Coaching Management, 14.2, February 2006, http://www.momentummedia.com/articles/cm/cm1402/bbabcalimits.htm
A new system for administering college baseball scholarships may be on the horizon. The American Baseball Coaches Association (ABCA) is working on a scholarship overhaul proposal it intends to pitch to the NCAA in July.
“The current model is inadequate and inappropriate,” says Mike Gaski, Head Coach at the University of North Carolina-Greensboro and a member of the NCAA Division I Baseball Rules Committee. “It’s broken, and we need a whole new paradigm.”
The current 11.7 equivalency scholarships per team are insufficient for a sport that regularly sees rosters of 27 or more, Gaski says, and divvying up the money creates a re--cruiting nightmare for coaches. “Nobody who goes out to recruit is happy with this system,” says Gaski. “It’s humiliating to say to a family, ‘We think your son is worth 20 percent.’ You do that with used cars. Baseball coaches have become rug salesmen in terms of how we have to recruit now.”
The ubiquity of small partial scholarships also helps fuel baseball’s high transfer rate, another trend troubling coaches. “It’s easy for a player who’s getting nothing more than one semester of room and board to leave if everything isn’t completely to his liking,” says Dave Keilitz, Executive Director of the ABCA. “Baseball leads the country in transfers, and the lack of scholarship dollars is the major reason.”
The NCAA’s new classroom measure for teams, the Academic Progress Rate (APR), has put the transfer issue foremost in coaches’ minds as well. When a player transfers out, his team loses a point toward its APR. When enough points are lost, a team faces sanctions. And while a study group assigned last summer to review baseball-specific issues with the APR made adjustments to lessen the impact of a player leaving for the pros, they decided against making the same APR allowance for transfers.
With the addition of APR concerns, longstanding dissatisfaction with the current scholarship system is turning into a grassroots push for change. In November, Keilitz sent out a survey asking Division I coaches to consider two different plans. The one favored by the most coaches will ultimately be proposed to the NCAA.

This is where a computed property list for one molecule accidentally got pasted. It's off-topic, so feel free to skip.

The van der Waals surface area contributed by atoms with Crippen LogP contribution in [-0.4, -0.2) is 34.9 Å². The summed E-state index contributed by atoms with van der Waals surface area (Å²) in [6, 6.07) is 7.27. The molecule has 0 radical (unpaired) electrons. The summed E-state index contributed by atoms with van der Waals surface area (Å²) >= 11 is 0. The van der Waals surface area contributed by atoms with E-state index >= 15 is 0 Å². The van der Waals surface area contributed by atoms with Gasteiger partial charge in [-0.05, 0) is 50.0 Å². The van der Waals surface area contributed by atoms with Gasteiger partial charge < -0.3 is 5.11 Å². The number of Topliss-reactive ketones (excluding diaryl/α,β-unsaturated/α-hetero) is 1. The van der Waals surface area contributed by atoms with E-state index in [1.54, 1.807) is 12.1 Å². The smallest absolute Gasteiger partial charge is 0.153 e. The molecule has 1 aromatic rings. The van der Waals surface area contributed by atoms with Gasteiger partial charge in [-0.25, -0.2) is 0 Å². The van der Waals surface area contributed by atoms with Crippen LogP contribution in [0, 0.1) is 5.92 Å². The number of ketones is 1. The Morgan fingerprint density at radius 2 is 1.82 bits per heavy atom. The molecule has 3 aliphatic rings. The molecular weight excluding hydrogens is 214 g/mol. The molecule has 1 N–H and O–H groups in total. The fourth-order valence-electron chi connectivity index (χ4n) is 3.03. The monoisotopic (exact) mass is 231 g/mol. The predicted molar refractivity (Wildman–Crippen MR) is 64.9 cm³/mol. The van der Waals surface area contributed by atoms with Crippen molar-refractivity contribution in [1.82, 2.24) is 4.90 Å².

The first option is simply to request an increase from 11.7 to 14 full scholarships. A second option would allow every program to award 27 tuition-and-fees-only scholarships. The ABCA settled on 27 scholarships because that is the average number of players per team who get some type of scholarship under the current system.
“This would be a totally new model,” Keilitz says. “No other sport limits the amount of aid an athlete can get to that university’s cost for tuition and fees. It would mean that no baseball player could get a full-ride scholarship, but it’s already unusual for a player to get one under the current system.”
There are advantages and disadvantages to both models, Keilitz says, but he believes the tuition-and-fees model has greater potential to dramatically decrease student-athlete transfers. “The cost to a player of going to school at one institution would be about the same as at another institution, because room and board costs are similar everywhere,” he explains. “The best a player could do would be to make a lateral move financially, so players wouldn’t be moving to a new program for a better deal.”
Keilitz acknowledges that any plan to raise scholarship limits will face hurdles. Adding scholarships is costly, and because Title IX compliance means schools may have to commensurately increase spending on women’s sports, the cost is more than just the scholarships added for baseball. In addition, only about half of the 285 baseball programs in Division I currently offer the full 11.7 equivalency scholarships already allowed. For programs that offer fewer than 11.7, joining a push for more scholarships may only put them at a greater disadvantage. Even so, Keilitz believes the majority of baseball coaches are behind adding scholarships.
“Seventy percent of our members say they support adding scholarships,” he says. “As an association, we feel strongly about this. It’s time to address it.”
Keilitz plans to assemble a committee to draft a proposal. He’ll submit the proposal to the NCAA Legislative Issues Committee in July.